Computer-aided part programming

Manual part programming

The term manual part programming refers to the production of part programs directly in part program codes. It is still the most widely used technique for the production of part programs. To accomplish manual part programming successfully, specialist skills and knowledge are required by the part program­mer. These include:

  1. The ability to read component drawings.
  2. A sound knowledge of trigonometry, geometry and mathematical calcu­lations.
  3. An understanding of workshop practice, machine tool operation and cutting tools.
  4. A working knowledge of materials, feeds and speeds.
  5. An understanding of workpiece location, clamping and fixturing.
A knowledge of part program terminology and codes (possibly including techniques of data input).
  • A thorough knowledge of the capabilities and facilities offered by the CNC machine tool.
  • The ability to think clearly and logically with attention to detail.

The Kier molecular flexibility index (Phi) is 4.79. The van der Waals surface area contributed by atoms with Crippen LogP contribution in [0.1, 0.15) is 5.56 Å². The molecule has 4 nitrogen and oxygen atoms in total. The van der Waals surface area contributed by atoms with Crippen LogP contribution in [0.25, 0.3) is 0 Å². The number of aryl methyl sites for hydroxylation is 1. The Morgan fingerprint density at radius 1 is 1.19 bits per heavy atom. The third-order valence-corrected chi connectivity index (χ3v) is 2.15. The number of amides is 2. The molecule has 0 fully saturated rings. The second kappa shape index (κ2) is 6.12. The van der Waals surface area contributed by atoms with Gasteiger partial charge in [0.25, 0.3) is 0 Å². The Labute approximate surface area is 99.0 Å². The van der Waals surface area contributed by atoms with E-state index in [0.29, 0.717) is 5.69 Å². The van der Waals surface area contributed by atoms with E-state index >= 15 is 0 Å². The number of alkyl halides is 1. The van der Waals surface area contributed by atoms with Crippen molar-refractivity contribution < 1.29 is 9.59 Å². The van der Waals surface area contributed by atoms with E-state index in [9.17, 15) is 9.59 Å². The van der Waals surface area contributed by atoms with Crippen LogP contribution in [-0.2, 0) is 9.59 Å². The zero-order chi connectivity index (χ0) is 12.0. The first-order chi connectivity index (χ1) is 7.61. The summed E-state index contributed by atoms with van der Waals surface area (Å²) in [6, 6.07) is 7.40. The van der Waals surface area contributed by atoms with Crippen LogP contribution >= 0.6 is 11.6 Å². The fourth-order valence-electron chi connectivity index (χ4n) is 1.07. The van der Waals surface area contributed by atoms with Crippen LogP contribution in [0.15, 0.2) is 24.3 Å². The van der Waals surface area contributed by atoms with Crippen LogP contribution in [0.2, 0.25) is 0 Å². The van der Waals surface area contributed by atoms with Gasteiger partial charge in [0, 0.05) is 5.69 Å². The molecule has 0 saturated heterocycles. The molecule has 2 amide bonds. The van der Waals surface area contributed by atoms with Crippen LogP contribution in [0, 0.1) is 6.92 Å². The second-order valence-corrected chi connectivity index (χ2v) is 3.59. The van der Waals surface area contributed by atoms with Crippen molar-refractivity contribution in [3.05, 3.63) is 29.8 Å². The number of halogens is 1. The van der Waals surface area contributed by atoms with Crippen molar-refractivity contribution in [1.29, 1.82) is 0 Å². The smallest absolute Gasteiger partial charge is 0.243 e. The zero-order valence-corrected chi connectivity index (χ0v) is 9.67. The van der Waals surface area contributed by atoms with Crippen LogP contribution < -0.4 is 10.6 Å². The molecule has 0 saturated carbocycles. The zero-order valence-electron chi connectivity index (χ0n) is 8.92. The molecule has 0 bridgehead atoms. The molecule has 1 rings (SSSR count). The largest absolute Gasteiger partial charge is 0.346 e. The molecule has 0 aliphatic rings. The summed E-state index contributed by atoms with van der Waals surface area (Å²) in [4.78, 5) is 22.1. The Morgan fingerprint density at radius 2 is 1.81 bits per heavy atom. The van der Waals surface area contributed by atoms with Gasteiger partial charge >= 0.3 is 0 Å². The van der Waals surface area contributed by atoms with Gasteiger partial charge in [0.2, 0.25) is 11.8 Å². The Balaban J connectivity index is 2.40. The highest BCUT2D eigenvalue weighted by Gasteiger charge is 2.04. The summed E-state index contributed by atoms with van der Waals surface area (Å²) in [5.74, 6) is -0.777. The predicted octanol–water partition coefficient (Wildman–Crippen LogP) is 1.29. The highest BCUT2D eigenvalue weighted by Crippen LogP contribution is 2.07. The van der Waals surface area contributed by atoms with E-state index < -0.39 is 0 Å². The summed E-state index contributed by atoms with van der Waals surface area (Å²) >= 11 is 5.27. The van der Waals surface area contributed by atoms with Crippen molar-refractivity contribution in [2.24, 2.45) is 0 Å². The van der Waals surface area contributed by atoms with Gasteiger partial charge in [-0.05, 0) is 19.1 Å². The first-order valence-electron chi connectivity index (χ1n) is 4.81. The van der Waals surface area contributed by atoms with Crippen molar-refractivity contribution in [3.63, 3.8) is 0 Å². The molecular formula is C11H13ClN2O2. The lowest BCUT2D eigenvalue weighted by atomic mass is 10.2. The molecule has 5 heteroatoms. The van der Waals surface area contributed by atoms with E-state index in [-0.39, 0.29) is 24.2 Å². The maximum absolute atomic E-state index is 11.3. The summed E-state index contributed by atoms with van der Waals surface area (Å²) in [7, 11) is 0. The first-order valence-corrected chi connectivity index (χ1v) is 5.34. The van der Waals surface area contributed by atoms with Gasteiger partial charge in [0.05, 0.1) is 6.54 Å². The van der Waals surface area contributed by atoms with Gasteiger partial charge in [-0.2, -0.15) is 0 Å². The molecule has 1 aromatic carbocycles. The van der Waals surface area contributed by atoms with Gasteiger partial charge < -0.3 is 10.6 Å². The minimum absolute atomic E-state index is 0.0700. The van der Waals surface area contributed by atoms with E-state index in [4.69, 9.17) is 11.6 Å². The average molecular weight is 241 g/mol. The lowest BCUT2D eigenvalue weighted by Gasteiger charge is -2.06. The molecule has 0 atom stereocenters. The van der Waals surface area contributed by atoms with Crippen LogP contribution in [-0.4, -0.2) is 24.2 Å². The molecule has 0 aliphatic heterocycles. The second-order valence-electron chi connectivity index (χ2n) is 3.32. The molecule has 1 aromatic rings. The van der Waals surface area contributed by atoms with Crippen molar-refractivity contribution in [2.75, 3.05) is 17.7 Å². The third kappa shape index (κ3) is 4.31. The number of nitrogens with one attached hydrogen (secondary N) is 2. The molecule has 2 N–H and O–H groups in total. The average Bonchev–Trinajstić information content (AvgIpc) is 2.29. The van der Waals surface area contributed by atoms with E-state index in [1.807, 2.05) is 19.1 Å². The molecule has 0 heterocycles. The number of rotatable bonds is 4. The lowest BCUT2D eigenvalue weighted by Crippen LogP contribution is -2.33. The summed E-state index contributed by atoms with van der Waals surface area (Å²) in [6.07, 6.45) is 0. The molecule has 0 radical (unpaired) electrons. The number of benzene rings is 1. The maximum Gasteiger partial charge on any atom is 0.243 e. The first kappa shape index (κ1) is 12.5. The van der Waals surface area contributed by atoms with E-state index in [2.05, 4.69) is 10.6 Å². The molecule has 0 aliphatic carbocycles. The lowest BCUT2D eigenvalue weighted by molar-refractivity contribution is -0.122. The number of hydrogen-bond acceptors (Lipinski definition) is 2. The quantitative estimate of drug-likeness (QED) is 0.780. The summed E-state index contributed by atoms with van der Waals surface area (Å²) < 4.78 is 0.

Manual part programming is thus labour-intensive needing skilled person­nel. The time involved in producing part programs is proportional to the complexity of the component. For complex three- and four-axis machining, this can involve many man hours of work. The situation is aggravated if the programmer needs to have a knowledge of more than one CNC machine tool or control system. Once the part program has been written, it must be converted into a machine-usable form, usually via MDI or punched tape. It must be verified and proven, tying up more man and machine hours.

It will be appreciated that manual programming can be very time-consuming and somewhat inefficient. The manual involvement at every stage presents the added possibility of incurring errors. The costs involved in producing the part program must be borne by the components eventually produced and can thus amount to a substantial proportion of the total cost. The time required to produce the part program can also form a significant part of the total lead time in the production of finished components. In some cases (machining in 5 or more axes), it may be impossible to produce part programs by manual programming methods.

Concept of computer aided part programming

The concept of computer aided part programming (CAPP) is to enable a computer to generate the part program code required to finish-machine the component. Advantages of achieving this include:

  1. Part programming procedures will be considerably simplified.
  2. The production of part programs will be speeded up.
  3. Computations of cutter path coordinates will be transferred from the programmer to the computer, thus reducing the possibility of errors.

what is part programming